DJ Jazzy Jeff & the Fresh Prince
Twenty-five years ago, DJ Jazzy Jeff and the Fresh Prince released their breakthrough LP, 'He's the DJ, I'm the Rapper,' on March 29, 1988. The duo's second album might have been lighthearted and fun, but it was slightly ahead of its time and introduced the duo to mainstream audiences.
West Philadelphia natives DJ Jazzy Jeff (real name Jeffrey Townes) and rapper Fresh Prince (real name Will Smith) gained notoriety in 1987, with their debut album, 'Rock the House,' which included the 'I Dream of Jeanie'-sampled 'Girls Ain't Nothing But Trouble' and the creative turntable banger, 'Touch of Jazz.'
For their sophomore album, DJ Jazzy Jeff and the Fresh Prince wanted to celebrate the DJ. Jeff's skills on the 1s and 2s were legendary in the Philadelphia rap scene. His development of the Transformer and "chirping" scratching technique propelled deejaying into an art form beyond just spinning two pieces of vinyl together.
At the same, Prince also wanted to honor the "MC" (master of ceremony). Smith was famous in his Philly neighborhood for rocking house parties and moving the crowd. The pair had songs already recorded and Jeff came up with a unique idea.
"I was like, 'Yo, why don’t we put both of these albums together and just do a double album?' It was kinda funny because no one had ever thought to do that," he recalled in an 2013 interview with Philadelphia Weekly. "We just made the suggestion, and Jive was like, 'Yo, that might be great. It would be the first rap double album.'"
The 18-song collection, which was recorded in London, highlighted Jeff's amazing skills on the turntables ('Jazzy's in the House,' 'Hip Hop Dancer's Theme'), Smith's storytelling skills ('As We Go') and honored the beatboxer ('Human Video Game'). But the three key songs that helped the album reach its three-times platinum status (a first for a rap album during its time) was the Halloween classic 'A Nightmare on My Street,' the party-starter 'Brand New Funk' and the sing-along teen ode, 'Parents Just Don't Understand.'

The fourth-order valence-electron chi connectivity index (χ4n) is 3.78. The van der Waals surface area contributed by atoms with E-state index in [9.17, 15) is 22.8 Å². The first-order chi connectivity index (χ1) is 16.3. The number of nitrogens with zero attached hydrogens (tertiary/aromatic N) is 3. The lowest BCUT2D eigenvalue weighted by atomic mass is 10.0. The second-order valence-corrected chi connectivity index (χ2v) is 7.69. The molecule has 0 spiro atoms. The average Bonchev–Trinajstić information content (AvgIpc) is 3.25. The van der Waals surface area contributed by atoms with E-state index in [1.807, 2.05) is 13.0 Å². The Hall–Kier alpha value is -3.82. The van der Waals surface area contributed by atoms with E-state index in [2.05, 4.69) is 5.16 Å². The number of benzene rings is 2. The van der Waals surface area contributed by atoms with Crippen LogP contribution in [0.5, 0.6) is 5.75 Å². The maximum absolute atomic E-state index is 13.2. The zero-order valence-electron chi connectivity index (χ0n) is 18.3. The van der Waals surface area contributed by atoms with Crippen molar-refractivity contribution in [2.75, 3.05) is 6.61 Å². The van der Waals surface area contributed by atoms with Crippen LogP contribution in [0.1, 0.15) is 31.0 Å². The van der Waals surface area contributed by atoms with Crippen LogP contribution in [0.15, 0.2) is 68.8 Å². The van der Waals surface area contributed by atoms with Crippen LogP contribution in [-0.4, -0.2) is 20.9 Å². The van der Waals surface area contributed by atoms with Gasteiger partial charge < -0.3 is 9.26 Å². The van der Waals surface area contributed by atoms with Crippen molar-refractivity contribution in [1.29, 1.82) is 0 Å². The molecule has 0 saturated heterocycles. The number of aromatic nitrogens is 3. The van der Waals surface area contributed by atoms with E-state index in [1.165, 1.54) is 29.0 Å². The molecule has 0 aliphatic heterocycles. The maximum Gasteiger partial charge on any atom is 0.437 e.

Initially, Jeff and Prince didn't want to release 'Parents' as their first single. “We were trying to do something that was a little bit harder, with some scratches in it, maybe some human beatbox stuff, and I remember one of the producers who was working with us saying, ''Parents Just Don’t Understand' should be the first single,'" recalled Jeff. “Me and Will were like, 'No, no, no, no, no.' And he was just like, ‘I’m telling you, ‘Parents Just Don’t Understand’ is a smash hit.’”
Indeed it was a smash hit. The accompanying video, which followed succinctly to Prince's comical storyline about shopping for clothes with your parents, became an airplay staple on MTV.
Rumor has it that the 'Parents' video inspired Quincy Jones to develop a television series around Smith. The NBC sitcom, 'The Fresh Prince of Bel-Air,' catapulted Smith's career as an actor. In addition, the show's theme song is probably the most memorable and fun song to sing at karaoke parties.
'He's the DJ, I'm the Rapper' achieved a lot of "firsts" for Jeff and Smith. It was the first double rap album, it won them their first American Music Award for Favorite Rap Album and it earned them their first-ever Grammy Award for Best Rap Performance ('Parents Just Don't Understand').
The duo were nominated in 1989, during the first year the Grammys instituted a rap category. However, producers didn't want to broadcast any of the rap-related categories, much to their chagrin. The snub led Jeff and Smith to boycott the Grammy awards.
"Me and Will sat down knowing that this is the first time rap has been here, that this is huge, and we mapped out what we wanted to do," Jeff recalled. "We decided to boycott the Grammys. Will this stance ruin our career? We really didn’t know. It just became a matter of principle. They’re slighting the music."
A year later, the duo followed up with their third album, 'And in This Corner,' with an even more poppier hit, 'I Think I Can Beat Mike Tyson.' Their 1991 album, 'Homebase,' boasts the indelible summer classic, 'Summertime.' Finally, their 1993 album, 'Code Red,' could be considered the duo's swan album as Smith was more preoccupied with making movies than music.
For DJ Jazzy Jeff, 'He's the DJ, I'm the Rapper' was more than just a classic rap album, it unified people together globally under the guise of hip-hop.
"I feel like hip-hop -- and especially black people -- we want something that’s just ours. We don’t want to share it. And I think it’s like that as much today because we are a lot more exposed to stuff, but hip-hop was ours," he says. "Hip-hop was the music. Hip-hop was like soul music. It was like 'If you don’t like it, you don’t understand it. You don’t know where it comes from or the origin or why we were doing it -- and it’s ours.'"
"I felt like people started to think we were trying to take something else from them without realizing that all this is was a recognition that we’re doing something good," he continued. "And the crazy thing is, it wasn’t just white people falling in love with hip-hop; it was Asians, it was Africans, it was people from Australia. It was the globalization of hip-hop actually happening right then."
Watch DJ Jazzy Jeff & The Fresh Prince's 'Parents Just Don't Understand' Video
Watch DJ Jazzy Jeff & The Fresh Prince's 'Brand New Funk' Video